Where do we stop?
In his book Our Culture: or what’s left of it, Theodore Dalrymple discusses what he calls the culture of vulgarization which has led to a present-day society without moral compass. He talks about the “mass drunkenness” of our youth and of the crude practice of casual sex leading to what he calls “mass bastardy” as examples of what is being done to our young people and our society by the decline in morals, values and standards of behaviour.
Of particular interest to us as writers, Dalrymple traces the lowering of standards in writing from 1914 when George Bernard Shaw titillated his audiences with the stage play “My Fair Lady” and in particular the line; “not bloody likely”. In 1914 it was shocking, and the tragedy of what we now see as a fairly ordinary cuss-word is that it opened the gates to more and more profanity. The problem is that once you use one profanity, the next time you have to use a worse one in order to get the same result.
The logic is simple; once you let loose the imps of evil there is no stopping them.
In 1960 D H Lawrence’s book Lady Chatterley’s Lover was the subject of a court case in which Penguin won the right to publish the book in an unexpurgated form, replete with profanities, non-existent morality and turgid writing. The flood gates were opened to writing that today can border on the pornographic and very often oversteps the mark.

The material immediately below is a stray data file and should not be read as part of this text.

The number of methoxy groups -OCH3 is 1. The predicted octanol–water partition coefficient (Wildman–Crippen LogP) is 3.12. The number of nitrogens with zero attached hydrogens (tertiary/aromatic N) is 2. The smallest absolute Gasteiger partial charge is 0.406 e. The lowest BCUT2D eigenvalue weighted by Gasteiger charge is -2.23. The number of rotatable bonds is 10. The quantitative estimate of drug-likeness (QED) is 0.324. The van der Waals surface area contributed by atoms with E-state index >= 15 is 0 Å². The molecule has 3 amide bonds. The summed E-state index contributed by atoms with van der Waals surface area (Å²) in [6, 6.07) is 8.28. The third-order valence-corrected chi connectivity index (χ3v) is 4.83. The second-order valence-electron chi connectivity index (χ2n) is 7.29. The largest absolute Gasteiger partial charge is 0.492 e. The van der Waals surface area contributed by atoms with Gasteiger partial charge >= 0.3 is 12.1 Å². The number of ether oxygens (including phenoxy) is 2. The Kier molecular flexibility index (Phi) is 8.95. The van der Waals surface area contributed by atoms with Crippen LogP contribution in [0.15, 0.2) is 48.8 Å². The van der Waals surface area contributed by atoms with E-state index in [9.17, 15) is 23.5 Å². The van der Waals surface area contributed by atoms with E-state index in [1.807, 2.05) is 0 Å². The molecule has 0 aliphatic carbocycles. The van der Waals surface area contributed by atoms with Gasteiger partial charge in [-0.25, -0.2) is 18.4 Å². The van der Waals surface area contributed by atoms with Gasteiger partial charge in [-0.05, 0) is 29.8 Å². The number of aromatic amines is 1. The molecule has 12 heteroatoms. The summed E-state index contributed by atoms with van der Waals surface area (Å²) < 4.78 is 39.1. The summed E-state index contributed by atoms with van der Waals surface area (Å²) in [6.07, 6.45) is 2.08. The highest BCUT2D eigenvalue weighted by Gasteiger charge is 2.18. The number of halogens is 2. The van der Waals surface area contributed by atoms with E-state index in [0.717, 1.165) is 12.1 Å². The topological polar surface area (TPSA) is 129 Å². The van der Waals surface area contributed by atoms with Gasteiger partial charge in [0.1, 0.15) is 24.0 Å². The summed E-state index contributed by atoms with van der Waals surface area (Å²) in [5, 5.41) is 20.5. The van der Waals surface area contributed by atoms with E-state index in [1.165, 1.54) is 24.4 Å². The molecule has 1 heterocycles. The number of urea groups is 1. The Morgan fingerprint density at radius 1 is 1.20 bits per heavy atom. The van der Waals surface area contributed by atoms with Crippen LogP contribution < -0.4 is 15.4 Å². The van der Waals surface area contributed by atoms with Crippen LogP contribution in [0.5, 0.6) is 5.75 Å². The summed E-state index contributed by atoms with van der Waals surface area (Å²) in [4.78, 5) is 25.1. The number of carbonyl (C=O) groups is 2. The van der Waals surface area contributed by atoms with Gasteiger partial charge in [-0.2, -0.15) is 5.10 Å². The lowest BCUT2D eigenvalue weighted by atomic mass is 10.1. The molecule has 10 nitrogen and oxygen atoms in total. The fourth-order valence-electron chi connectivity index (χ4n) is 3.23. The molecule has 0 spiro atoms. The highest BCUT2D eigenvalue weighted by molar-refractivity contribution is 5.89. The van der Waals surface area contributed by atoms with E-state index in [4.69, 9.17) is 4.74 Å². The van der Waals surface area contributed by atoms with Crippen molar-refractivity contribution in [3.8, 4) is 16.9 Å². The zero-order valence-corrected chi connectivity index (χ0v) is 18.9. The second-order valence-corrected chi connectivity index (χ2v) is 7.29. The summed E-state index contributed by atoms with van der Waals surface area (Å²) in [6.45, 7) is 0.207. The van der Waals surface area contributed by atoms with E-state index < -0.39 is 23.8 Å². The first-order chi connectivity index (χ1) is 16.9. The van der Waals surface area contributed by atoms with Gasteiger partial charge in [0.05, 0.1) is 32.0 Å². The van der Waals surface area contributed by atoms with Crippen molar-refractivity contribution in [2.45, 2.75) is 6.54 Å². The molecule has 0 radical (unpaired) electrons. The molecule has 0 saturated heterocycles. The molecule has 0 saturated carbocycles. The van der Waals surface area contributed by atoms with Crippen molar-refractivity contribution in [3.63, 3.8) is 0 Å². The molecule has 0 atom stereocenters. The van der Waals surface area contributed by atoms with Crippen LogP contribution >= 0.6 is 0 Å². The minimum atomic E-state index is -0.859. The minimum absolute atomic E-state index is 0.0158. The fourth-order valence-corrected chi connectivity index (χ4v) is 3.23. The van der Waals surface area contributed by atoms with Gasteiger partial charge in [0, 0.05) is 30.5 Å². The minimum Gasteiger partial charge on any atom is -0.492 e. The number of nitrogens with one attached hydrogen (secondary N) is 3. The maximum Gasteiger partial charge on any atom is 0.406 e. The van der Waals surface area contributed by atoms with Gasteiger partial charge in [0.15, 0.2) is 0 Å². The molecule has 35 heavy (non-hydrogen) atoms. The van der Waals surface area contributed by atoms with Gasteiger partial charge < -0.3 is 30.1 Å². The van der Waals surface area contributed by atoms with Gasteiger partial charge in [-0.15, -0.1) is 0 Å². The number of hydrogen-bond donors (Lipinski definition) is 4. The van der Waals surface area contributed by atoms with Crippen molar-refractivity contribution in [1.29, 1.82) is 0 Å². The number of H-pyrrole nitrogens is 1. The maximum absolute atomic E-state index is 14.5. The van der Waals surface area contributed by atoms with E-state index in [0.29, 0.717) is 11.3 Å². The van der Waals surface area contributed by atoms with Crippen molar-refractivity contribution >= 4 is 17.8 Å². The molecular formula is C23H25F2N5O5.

A case in point is the book by E L James, Fifty Shades of Grey. According to Wikipedia; “It is notable for its explicitly erotic scenes featuring elements of sexual practices involving bondage/discipline, dominance/submission, sadism/masochism”. It is troubling to note that the book has sold over 40 million copies. Is the writing of such deviant sexual practices degrading not only to the writer but, more importantly, to the reader? Yes. And is it acceptable? No.
We need to define what the boundaries are that keep our society intact. We need also to ask some important questions:? Are we in a downward spiral where morality is something that went out with corsets? Have our values and standards been so eroded that a book like Fifty Shades of Grey can appeal to the hoi polloi? What responsibility do writers have? Is it our place and duty to be society’s moral compass? If so, have we failed in that task? And, most importantly, how far do we pander to the basest in our society before we break down the very fabric that holds our civilization together?
W B Yeats said it all in his poem “The Second Coming”:
“Things fall apart; the centre cannot hold;
Mere anarchy is loosed upon the world.”
Has “the beast” already entered Bethlehem and have writers assisted in its dreadful birth?